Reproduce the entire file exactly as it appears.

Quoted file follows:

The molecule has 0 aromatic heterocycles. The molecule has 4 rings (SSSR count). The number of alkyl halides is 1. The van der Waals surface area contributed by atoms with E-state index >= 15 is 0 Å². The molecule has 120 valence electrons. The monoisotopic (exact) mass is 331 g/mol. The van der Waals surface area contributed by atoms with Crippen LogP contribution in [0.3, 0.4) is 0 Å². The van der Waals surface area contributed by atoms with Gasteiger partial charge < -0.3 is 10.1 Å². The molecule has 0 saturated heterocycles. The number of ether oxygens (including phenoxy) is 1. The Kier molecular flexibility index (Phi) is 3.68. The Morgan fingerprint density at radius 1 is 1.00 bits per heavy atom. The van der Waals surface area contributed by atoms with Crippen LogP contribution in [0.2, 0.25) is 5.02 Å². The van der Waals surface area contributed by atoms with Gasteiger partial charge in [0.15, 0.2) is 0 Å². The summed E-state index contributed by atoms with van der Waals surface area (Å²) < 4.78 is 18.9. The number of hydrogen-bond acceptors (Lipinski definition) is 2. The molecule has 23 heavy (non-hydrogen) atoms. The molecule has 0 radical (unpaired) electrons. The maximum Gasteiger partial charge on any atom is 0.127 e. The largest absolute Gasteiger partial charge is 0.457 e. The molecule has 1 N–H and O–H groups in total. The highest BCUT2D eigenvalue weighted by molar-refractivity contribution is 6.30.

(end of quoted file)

The molecule has 0 aromatic heterocycles. The molecule has 4 rings (SSSR count). The number of alkyl halides is 1. The van der Waals surface area contributed by atoms with E-state index >= 15 is 0 Å². The molecule has 120 valence electrons. The monoisotopic (exact) mass is 331 g/mol. The van der Waals surface area contributed by atoms with Crippen LogP contribution in [0.3, 0.4) is 0 Å². The van der Waals surface area contributed by atoms with Gasteiger partial charge < -0.3 is 10.1 Å². The molecule has 0 saturated heterocycles. The number of ether oxygens (including phenoxy) is 1. The Kier molecular flexibility index (Phi) is 3.68. The Morgan fingerprint density at radius 1 is 1.00 bits per heavy atom. The van der Waals surface area contributed by atoms with Crippen LogP contribution in [0.2, 0.25) is 5.02 Å². The van der Waals surface area contributed by atoms with Gasteiger partial charge in [0.15, 0.2) is 0 Å². The summed E-state index contributed by atoms with van der Waals surface area (Å²) < 4.78 is 18.9. The number of hydrogen-bond acceptors (Lipinski definition) is 2. The molecule has 23 heavy (non-hydrogen) atoms. The molecule has 0 radical (unpaired) electrons. The maximum Gasteiger partial charge on any atom is 0.127 e. The largest absolute Gasteiger partial charge is 0.457 e. The molecule has 1 N–H and O–H groups in total. The highest BCUT2D eigenvalue weighted by molar-refractivity contribution is 6.30.